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Column: Finding the right perspective

For much of the past four years, it seems that all I have done is write. A political science major with minors in English and religion, I rarely find myself studying for tests; instead, I crank out page after page for term papers. When I am done with that, I usually head to The Chronicle office and once again wrestle with the keyboard in an attempt to produce something coherent and interesting for our readers.

So here I am, attempting to write a senior column and I have suddenly lost all of my words. Instead of language, I have been left with an uncanny sentiment.

This feeling I have inside of me is important. I don't want to mess it up, convolute it or taint its real message. So, as I narrate my somewhat non-succinct feelings, bear with me. In life, you really do have to take the good with the bad. But, over the past four years, I've noticed there are people out there who have that inspiring gift of being able to take the good, smile and pass the bad right up.

Please don't misunderstand me. I'm not some naive, oblivious moppet who thinks it's possible to live life without any troubles. I'm certainly not advocating staring trouble in the face and pretending it's not there. I acknowledge the importance of striving to change things for the better. All I'm saying is after four years of observation and participation in both leagues of thought, henceforth, I think I'll stick with the positive attitude.

I came to Duke looking to make friends with whom I could share bonds for a lifetime. I came expecting to find professors who inspired me so much they brought me to tears and classes that challenged me so much they too sometimes brought me to tears. I came to find love and heartbreak. I came to live, learn and grow up. And, incredibly enough, I think I found just about all of this.

This University is an amazing place. During my time here, I have experienced many of Duke's wonderful, formative aspects. But also during my time here, I have been disenchanted with a few things. Yet, I as I look back over everything, maybe it was not so much the campus that disappointed me, but rather myself.

It seems like there have been countless opportunities I have passed up here that I will never have the chance to do again. My friends have gone on mission trips over spring break. I wish I had done that. I regret not becoming involved in the various theater and dance groups on campus. There have been professors whom I wish I had sought out more actively and classes that I wish I had known about. For these missed opportunities, I have only myself to blame.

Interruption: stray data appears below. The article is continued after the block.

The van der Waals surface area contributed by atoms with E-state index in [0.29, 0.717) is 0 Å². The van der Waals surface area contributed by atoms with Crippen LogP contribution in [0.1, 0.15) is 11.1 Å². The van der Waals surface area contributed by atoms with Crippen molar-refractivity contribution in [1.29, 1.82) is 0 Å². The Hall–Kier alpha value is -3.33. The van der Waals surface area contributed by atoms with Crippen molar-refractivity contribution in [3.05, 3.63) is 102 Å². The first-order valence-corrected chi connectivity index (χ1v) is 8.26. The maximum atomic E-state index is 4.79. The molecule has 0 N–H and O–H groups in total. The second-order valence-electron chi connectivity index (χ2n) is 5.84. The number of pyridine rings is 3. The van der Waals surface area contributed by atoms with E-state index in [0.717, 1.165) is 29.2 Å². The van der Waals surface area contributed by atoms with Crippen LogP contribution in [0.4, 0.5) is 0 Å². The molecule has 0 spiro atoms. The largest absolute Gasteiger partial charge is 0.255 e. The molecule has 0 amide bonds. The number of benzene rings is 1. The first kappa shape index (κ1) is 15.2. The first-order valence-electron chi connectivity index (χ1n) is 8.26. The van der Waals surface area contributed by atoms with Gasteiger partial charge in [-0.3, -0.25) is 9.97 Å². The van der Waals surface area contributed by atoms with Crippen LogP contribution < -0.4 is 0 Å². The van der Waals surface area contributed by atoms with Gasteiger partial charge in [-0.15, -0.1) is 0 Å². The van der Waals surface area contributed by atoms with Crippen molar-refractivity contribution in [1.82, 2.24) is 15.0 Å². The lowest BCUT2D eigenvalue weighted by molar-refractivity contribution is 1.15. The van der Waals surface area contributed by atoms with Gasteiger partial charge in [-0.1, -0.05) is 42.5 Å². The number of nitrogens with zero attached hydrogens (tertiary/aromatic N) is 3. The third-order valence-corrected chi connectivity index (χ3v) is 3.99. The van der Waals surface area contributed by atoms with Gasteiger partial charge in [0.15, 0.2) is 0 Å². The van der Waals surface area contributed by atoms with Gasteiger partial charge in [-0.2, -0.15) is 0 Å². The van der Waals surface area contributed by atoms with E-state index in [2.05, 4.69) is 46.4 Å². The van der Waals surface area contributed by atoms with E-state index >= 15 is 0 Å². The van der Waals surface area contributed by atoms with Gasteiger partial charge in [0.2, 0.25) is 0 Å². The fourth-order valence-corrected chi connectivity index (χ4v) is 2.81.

But then I stop and think about all that I have done here - all that the school with its ups and downs has allowed me to cherish. I smile as I think about all of the truly inspiring people I have met here who will soon head off to tackle the worlds of law, medical and divinity school at incredible institutions like Harvard, UVA and Yale. And then that rush of optimism and cheerfulness takes hold.

I don't think I possess the merit to give advice. I'm too young for that. I wish I had the capacity to convey the awe and contentedness with which I exit this campus. If my words have any weight, I'd like to pass on my fascination with the realm of the positive.

I suppose it's a bit ironic that for three of my four years with The Chronicle, I've devoted my efforts to the features department. The most common response I receive when I tell someone I write features is "Oh," with a smile and a nod, and then shortly thereafter, "What exactly is a feature?" Still not 100 percent sure how to answer after three years, I typically respond that they are the human-interest stories. Features involve in-depth reporting written in a more intimate style. But what I've come to realize about my department is it embodies the very spirit I am trying to capture as I leave Duke.

What is the features department? It's the positive stories in the paper. Not that there can't be positive stories elsewhere in the paper. But, I think it's safe to say that features are the only stories that are consistently optimistic. With my beat, I don't have to worry about covering heartache or the seedier side of the University.

And so, it seems my stories have embodied my spirit. Or, in any case, the spirit that I admire. As I say my good-byes to Duke, I take comfort in this powerful appreciation for the potency hidden within a pleasant, positive outlook.

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